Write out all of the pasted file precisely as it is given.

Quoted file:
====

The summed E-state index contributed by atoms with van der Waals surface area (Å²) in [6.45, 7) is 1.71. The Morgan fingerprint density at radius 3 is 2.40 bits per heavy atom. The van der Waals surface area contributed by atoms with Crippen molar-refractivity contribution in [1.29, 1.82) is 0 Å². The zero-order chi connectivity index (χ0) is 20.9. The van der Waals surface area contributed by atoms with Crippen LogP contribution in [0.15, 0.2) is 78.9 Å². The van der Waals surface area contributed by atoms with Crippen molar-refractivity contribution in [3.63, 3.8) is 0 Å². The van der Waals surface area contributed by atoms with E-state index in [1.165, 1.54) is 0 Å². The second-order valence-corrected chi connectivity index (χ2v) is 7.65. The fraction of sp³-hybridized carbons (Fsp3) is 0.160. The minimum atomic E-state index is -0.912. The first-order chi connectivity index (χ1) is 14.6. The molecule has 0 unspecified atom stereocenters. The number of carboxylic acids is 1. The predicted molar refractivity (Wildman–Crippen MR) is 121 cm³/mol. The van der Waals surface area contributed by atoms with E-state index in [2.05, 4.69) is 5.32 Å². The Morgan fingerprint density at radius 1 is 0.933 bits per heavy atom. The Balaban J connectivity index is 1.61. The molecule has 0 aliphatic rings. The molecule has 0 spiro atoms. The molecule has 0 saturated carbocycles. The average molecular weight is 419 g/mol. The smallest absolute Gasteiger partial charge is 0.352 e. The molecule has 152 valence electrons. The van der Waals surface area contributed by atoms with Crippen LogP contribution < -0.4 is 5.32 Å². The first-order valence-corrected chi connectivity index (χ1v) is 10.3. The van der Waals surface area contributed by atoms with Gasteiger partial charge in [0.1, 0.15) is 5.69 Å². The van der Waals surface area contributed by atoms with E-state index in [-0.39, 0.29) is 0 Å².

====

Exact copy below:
The summed E-state index contributed by atoms with van der Waals surface area (Å²) in [6.45, 7) is 1.71. The Morgan fingerprint density at radius 3 is 2.40 bits per heavy atom. The van der Waals surface area contributed by atoms with Crippen molar-refractivity contribution in [1.29, 1.82) is 0 Å². The zero-order chi connectivity index (χ0) is 20.9. The van der Waals surface area contributed by atoms with Crippen LogP contribution in [0.15, 0.2) is 78.9 Å². The van der Waals surface area contributed by atoms with Crippen molar-refractivity contribution in [3.63, 3.8) is 0 Å². The van der Waals surface area contributed by atoms with E-state index in [1.165, 1.54) is 0 Å². The second-order valence-corrected chi connectivity index (χ2v) is 7.65. The fraction of sp³-hybridized carbons (Fsp3) is 0.160. The minimum atomic E-state index is -0.912. The first-order chi connectivity index (χ1) is 14.6. The molecule has 0 unspecified atom stereocenters. The number of carboxylic acids is 1. The predicted molar refractivity (Wildman–Crippen MR) is 121 cm³/mol. The van der Waals surface area contributed by atoms with E-state index in [2.05, 4.69) is 5.32 Å². The Morgan fingerprint density at radius 1 is 0.933 bits per heavy atom. The Balaban J connectivity index is 1.61. The molecule has 0 aliphatic rings. The molecule has 0 spiro atoms. The molecule has 0 saturated carbocycles. The average molecular weight is 419 g/mol. The smallest absolute Gasteiger partial charge is 0.352 e. The molecule has 152 valence electrons. The van der Waals surface area contributed by atoms with Crippen LogP contribution < -0.4 is 5.32 Å². The first-order valence-corrected chi connectivity index (χ1v) is 10.3. The van der Waals surface area contributed by atoms with Gasteiger partial charge in [0.1, 0.15) is 5.69 Å². The van der Waals surface area contributed by atoms with E-state index in [-0.39, 0.29) is 0 Å².